Losses at Eve Holding continued to increase during the second quarter of 2022, as the former Embraer business unit stepped up investment in the development of the four-passenger eVTOL aircraft it aims to start delivering in 2026. Announcing financial results for the first time since its Wall Street initial public offering in May, the company said that its net loss for the first half of this year increased by $16.7 million to $21.3 million and that the deficit for the second quarter alone was $11.8 million compared with $2.4 million in the same period of 2021.
Balancing the unsurprising losses is Eve's total reported liquidity, including cash, equivalents, and financial investments, of $330.8 million. Cash raised from financing was boosted by the net proceeds so far from its New York Stock Exchange listing of $329.1 million.
The investment required to bring its new eVTOL vehicle to market will be substantial. Eve is committed to addressing all aspects of the envisaged urban air mobility operations, with work in progress to develop new air traffic management systems, and also plans to provide maintenance and support services to operators.
While no revenues are flowing yet, the company has started to log commitments from prospective customers. At the end of June, Eve had a backlog of 1,910 conditional sales agreements for the eVTOL vehicle. Since then, it has received another non-binding order from Embraer and BAE Systems for up to 150 eVTOLs that will be used for defense and security applications. This latest order brings the total number of units in Eve’s backlog up to 2,060, with an estimated value of nearly $6 billion, Eve’s co-CEO Jerry DeMuro said during an August 4 call with investors.
Via letters of intent, those orders have come from 22 different customers consisting of “operators from around the globe with different aviation backgrounds, including fixed wing and helicopter operators, rideshare providers, and more recently, a defense player with the potential to expand the applications of our UAM solutions,” DeMuro said. As the company advances its eVTOL development in the coming years, it will begin converting those letters of intent into firm orders and collecting down payments of up to 50 percent of the value of the vehicles ordered, Eve’s chief financial officer Eduardo Couto said during the call.
The IPO in May, which followed Eve's business combination with special purpose acquisition company Zanite, raised a total of $377 million. “We believe this funding provides an excellent foundation for the development and certification of our eVTOL and other elements of the urban air mobility ecosystem that we expect to launch in 2026,” DeMuro said.
“The bulk [of funds raised] was invested in our eVTOL development, and a portion was used for the development of our service and support solutions and the development of our urban air traffic management system,” Couto said. “We are the only eVTOL company with a complete solution, including the vehicle, service and support, and air traffic control,” he added.
Despite the increased spending, Couto said the company ended the second quarter of 2022 with about $330 million in cash and no outstanding debts. “We feel extremely comfortable with our current cash position, as it gives Eve plenty of resources to maintain our eVTOL development for multiple years,” he said.
Eve officials did not specify when the company expects to begin flight testing a prototype, perhaps reluctant to firm up projections made back in February when they said this was expected "in the next few months." The company hasn’t disclosed many details about its design, other than a cabin mockup it revealed at the 2022 Farnborough Airshow last month. However, Eve officials did explain some recent changes to their design during the call with investors.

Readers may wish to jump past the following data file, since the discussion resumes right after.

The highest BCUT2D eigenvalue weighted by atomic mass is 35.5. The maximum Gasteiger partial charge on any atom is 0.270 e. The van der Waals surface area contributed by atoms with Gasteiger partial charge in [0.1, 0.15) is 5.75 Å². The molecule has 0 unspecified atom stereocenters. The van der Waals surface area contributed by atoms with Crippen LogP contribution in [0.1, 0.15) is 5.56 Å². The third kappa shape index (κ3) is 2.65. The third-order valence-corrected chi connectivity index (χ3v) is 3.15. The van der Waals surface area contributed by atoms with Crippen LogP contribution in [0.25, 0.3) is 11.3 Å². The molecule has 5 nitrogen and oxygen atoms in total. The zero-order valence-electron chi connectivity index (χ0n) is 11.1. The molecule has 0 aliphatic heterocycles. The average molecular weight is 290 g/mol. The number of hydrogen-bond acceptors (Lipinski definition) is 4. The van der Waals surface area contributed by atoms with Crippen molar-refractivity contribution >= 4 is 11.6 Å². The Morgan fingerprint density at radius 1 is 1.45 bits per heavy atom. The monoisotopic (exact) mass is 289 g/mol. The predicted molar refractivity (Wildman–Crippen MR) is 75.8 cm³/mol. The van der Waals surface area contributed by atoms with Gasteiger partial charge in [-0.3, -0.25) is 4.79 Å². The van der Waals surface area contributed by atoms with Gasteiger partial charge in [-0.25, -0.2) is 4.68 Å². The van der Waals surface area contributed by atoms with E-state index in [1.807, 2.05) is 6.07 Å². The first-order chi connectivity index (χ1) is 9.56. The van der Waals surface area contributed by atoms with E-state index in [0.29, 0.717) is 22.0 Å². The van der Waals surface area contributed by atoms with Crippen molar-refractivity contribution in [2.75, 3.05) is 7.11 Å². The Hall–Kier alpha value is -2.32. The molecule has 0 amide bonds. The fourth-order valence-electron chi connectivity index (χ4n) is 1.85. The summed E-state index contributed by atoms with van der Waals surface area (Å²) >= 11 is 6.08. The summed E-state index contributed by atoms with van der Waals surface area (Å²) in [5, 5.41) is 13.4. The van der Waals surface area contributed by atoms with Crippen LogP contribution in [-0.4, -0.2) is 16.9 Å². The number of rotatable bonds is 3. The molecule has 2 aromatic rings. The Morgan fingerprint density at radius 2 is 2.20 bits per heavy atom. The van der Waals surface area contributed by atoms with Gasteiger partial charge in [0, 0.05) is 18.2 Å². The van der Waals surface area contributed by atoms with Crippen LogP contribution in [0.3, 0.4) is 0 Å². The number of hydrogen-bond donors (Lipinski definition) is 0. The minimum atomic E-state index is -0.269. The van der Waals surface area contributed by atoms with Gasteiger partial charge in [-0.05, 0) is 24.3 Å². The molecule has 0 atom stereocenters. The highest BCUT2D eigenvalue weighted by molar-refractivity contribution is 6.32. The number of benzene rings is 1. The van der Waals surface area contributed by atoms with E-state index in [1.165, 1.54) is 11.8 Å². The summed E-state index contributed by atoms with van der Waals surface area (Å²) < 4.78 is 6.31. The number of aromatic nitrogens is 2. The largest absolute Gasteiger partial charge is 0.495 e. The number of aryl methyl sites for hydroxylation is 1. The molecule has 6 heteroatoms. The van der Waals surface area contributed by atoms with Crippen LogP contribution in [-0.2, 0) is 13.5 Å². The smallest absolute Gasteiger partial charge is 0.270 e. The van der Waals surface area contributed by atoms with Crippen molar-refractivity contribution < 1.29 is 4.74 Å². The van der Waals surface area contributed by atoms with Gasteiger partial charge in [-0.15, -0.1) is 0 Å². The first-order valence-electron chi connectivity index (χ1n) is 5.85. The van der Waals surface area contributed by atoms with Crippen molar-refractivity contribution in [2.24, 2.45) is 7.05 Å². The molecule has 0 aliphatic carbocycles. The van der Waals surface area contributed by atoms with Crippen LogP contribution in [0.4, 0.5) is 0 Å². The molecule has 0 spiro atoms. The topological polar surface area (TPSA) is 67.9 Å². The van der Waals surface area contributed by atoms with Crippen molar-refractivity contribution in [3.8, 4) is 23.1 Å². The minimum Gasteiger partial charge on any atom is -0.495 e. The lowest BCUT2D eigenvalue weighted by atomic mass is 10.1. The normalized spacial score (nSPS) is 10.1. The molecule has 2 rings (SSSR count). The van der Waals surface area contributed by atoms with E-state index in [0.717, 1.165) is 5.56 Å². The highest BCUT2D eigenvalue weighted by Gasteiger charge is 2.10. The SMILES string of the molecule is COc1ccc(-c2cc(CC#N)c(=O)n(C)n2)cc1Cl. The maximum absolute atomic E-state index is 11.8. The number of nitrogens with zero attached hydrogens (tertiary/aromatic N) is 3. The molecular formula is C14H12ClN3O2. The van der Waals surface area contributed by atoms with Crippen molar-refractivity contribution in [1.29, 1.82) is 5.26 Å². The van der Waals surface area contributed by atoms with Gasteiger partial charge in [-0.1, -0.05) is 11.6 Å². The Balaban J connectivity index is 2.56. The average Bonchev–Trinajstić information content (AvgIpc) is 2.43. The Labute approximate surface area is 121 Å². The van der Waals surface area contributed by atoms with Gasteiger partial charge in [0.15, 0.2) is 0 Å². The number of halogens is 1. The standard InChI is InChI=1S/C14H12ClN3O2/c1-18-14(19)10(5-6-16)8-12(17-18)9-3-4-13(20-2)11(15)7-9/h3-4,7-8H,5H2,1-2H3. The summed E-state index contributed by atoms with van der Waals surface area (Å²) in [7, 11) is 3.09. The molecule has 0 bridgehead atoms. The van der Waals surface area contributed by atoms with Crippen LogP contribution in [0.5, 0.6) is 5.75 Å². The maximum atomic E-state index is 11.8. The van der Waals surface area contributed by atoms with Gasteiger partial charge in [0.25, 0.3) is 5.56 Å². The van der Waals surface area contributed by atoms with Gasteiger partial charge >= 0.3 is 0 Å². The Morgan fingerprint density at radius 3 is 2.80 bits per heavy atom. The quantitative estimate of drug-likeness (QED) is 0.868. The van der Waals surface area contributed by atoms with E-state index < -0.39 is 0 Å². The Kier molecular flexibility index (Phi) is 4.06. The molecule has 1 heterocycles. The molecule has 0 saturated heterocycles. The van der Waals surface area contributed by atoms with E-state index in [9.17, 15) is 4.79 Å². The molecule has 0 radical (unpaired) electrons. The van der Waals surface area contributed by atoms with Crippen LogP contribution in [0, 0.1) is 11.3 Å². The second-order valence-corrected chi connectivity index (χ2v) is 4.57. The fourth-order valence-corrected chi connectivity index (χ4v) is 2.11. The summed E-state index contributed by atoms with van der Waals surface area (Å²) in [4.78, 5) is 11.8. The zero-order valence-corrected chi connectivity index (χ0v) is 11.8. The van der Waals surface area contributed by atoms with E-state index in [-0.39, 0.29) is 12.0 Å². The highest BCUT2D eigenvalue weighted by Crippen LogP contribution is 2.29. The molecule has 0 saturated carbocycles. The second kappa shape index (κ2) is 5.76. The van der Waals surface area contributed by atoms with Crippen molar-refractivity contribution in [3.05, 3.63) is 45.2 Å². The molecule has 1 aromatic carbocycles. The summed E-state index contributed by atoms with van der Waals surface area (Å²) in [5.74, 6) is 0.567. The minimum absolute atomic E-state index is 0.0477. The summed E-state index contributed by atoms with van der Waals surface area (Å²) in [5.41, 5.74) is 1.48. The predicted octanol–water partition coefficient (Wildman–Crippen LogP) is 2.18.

“We have been evaluating variations of our lift plus cruise configuration. Now, I believe that the current configuration is mature enough to disclose to the market,” Eve’s co-CEO André Stein said during the call. “The aircraft remains simply designed with eight lifters and pushers, allowing for a reliable and safe platform designed for vertical takeoff and landing and avoiding moving parts,” Stein said. “The simple design is a differentiator in our certification efforts.”
Eve’s chief technology officer Luiz Valentini explained that the company recently made two major changes to the eVTOL's configuration. First, they changed the placement of the rotors to allow for smaller motors that use less power, which “is helpful with respect to the sizing and the weight of the vehicle,” Valentini said. “It allows us to reduce the weight, which of course brings benefits in terms of energy efficiency and noise and other aspects.”
The second major design change Valentini discussed was the replacement of a wing-and-canard configuration in favor of a wing and empennage. “We find that this configuration with the conventional placement of wing and tail gives us a little bit more flexibility to adjust the stability and controllability of the vehicle in the future, and to make minor adjustments if we have to,” Valentini said.
Capable of carrying four passengers and one pilot, Eve’s eVTOL will have a range of about 100 kilometers (60 miles) on a single charge, which will allow it to fly for about 30 minutes. Although the aircraft will be piloted initially, Eve plans to eventually switch over to autonomous operations.
Eve will first seek type certification for its eVTOL aircraft with the Brazilian aviation authority ANAC, which has bilateral air safety agreements with the U.S. Federal Aviation Authority (FAA) and the European Union Aviation Safety Agency (EASA). The company expects to achieve type certification by 2025, with the first deliveries expected in 2026.